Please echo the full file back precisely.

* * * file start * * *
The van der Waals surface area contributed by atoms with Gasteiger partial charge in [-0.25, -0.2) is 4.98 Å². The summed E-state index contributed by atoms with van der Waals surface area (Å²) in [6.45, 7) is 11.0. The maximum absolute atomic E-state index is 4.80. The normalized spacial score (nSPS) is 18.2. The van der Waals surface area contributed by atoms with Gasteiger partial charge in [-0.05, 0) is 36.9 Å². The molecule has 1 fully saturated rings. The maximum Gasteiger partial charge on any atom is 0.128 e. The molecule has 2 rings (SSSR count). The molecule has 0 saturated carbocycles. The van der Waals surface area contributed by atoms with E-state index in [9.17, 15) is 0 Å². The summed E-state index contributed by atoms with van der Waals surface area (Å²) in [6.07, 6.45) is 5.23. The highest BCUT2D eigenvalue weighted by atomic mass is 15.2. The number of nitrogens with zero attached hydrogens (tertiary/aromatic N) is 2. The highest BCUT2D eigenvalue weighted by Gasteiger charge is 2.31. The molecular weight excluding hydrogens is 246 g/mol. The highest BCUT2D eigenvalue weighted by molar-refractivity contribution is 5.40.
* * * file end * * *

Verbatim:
The van der Waals surface area contributed by atoms with Gasteiger partial charge in [-0.25, -0.2) is 4.98 Å². The summed E-state index contributed by atoms with van der Waals surface area (Å²) in [6.45, 7) is 11.0. The maximum absolute atomic E-state index is 4.80. The normalized spacial score (nSPS) is 18.2. The van der Waals surface area contributed by atoms with Gasteiger partial charge in [-0.05, 0) is 36.9 Å². The molecule has 1 fully saturated rings. The maximum Gasteiger partial charge on any atom is 0.128 e. The molecule has 2 rings (SSSR count). The molecule has 0 saturated carbocycles. The van der Waals surface area contributed by atoms with E-state index in [9.17, 15) is 0 Å². The summed E-state index contributed by atoms with van der Waals surface area (Å²) in [6.07, 6.45) is 5.23. The highest BCUT2D eigenvalue weighted by atomic mass is 15.2. The number of nitrogens with zero attached hydrogens (tertiary/aromatic N) is 2. The highest BCUT2D eigenvalue weighted by Gasteiger charge is 2.31. The molecular weight excluding hydrogens is 246 g/mol. The highest BCUT2D eigenvalue weighted by molar-refractivity contribution is 5.40.